set relativenumber
set number

function! NumberToggle()
    if (&relativenumber == 1 && &number == 1)
        set norelativenumber
        set nonumber
        set relativenumber
        set number
nnoremap  :call NumberToggle()

With this numbering scheme, the index of your current line is shown normally, but all other lines are numbered relatively. This helps for performing relative Vim actions and movements, since you can at a glance see how many lines to move without performing any mental math. The NumberToggle() function removes all line numbering when <CTL>+N is pressed, making it easy to copy-paste out of your Vim terminal without taking any garbage along for the ride.

set colorcolumn=81
highlight ColorColumn ctermbg=lightgrey guibg=lightgrey

If you need to remind yourself when you should consider using a line break, this snippet is for you! It will highlight the 81st column in a different color.

Lastly, here's a list of my favorite Vim plugins, which I manage with pathogen. I won't re-iterate what they do here, since you can find plenty of documentation online for each project:

# install pathogen
mkdir -p ~/.vim/autoload ~/.vim/bundle
curl -LSso ~/.vim/autoload/pathogen.vim https://tpo.pe/pathogen.vim

# install vim plugins
cd ~/.vim/bundle
    christoomey/vim-tmux-navigator  # vim-tmux nav
    tpope/vim-commentary            # easy commenting
    tpope/vim-surround              # editing shortcuts
    scrooloose/nerdtree             # tree fileviewer
    sirver/ultisnips                # expansion shortcuts
    airblade/vim-gitgutter          # show git changes
    tpope/vim-fugitive              # git integration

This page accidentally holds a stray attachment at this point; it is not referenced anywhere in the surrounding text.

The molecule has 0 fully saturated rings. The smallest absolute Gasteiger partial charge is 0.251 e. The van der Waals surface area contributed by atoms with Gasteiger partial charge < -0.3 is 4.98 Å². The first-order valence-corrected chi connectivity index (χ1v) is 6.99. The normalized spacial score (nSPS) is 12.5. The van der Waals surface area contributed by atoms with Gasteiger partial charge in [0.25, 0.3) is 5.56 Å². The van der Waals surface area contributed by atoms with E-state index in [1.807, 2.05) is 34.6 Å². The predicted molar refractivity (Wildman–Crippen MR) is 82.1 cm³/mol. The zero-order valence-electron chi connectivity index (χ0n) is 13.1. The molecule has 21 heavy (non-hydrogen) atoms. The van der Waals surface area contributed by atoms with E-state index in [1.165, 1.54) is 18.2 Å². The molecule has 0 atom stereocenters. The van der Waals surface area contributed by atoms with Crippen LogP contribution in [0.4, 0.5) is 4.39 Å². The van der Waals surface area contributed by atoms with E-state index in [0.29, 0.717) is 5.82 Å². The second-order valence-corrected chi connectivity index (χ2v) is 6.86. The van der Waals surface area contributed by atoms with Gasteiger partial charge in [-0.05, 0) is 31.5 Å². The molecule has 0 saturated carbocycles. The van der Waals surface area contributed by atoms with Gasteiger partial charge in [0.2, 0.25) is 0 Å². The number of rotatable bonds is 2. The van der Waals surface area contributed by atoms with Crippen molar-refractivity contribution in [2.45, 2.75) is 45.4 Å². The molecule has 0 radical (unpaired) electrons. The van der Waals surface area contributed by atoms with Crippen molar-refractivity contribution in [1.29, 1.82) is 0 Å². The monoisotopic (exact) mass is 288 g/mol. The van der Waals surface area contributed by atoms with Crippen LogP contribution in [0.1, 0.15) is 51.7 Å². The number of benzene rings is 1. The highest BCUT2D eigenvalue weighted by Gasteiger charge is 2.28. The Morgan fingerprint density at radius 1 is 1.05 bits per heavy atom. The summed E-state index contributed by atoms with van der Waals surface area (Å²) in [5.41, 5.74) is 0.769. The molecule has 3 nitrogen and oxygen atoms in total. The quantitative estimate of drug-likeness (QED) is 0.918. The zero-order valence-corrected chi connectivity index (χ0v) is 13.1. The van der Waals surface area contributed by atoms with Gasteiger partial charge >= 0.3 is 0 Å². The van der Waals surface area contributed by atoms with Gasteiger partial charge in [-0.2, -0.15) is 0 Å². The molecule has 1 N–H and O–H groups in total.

itchyny/lightline.vim           # aesthetics
    tpope/vim-repeat                # plugin cmds now repeatable
    w0rp/ale                        # c syntax checker
for owner_repo in "${VIM_PLUGIN_REPOS[@]}"
    repo="$(cut -d "/" -f 2 <<< $owner_repo)"
    [ ! -d "$repo" ] && git clone "https://github.com/$owner_repo.git"
Building the PC: my most stressful experience this year

After ordering all the parts for my PC, I received them at work over the course of the next week. Finally, all my parts had arrived and I was ready to start building! The instructions shipped with my parts were incredibly lacking, so I was glad to have some prior experience building PCs. Upon starting my build Friday evening, I expected everything to go smoothly and to be stress testing my new workstation later that night. Alas, I wasn't to have a working computer for more than a week!

The first step which gave me difficulties was installing the RAM. Each stick didn't go into the requisite slot as smoothly as expected, so at first I was too gentle and hesitant to force it into place. After a few minutes of quadruple-checking the orientation, I finally worked up the nerve to muscle it into place.

The next difficult step was installing the CPU and heatsink. The CPU connects to the motherboard with hundreds of small pins, and it's critical to drop it directly into place without exterting any shear stress, or else you'll bend a tiny pin and have to buy a new CPU. Despite the inherent risks, this step is not too difficult as long as you're careful, and I installed it into place with no difficulties.

Attaching the heat sink was another story. The heat sink for my build was unlike any I had seen before, and needed to be screwed into place instead of using a simple latch system. Screwing two components together sounds simple, until you realize that the heat sink was spring-loaded (to ensure consistent contact with the CPU), the motherboard is just a few millimeters thick and cannot be bent, the holes didn't line up quite right, and that most of the motherboard's surface contains chips and wires that should not be touched, in case static electricity from my fingertips fries a crucial subcircuit. As a result, I spent the next half hour wrestling with both components, putting way more force on the motherboard than I was comfortable with. Eventually, I got the heat sink installed correctly, but wasn't confident that I hadn't broken anything in the process.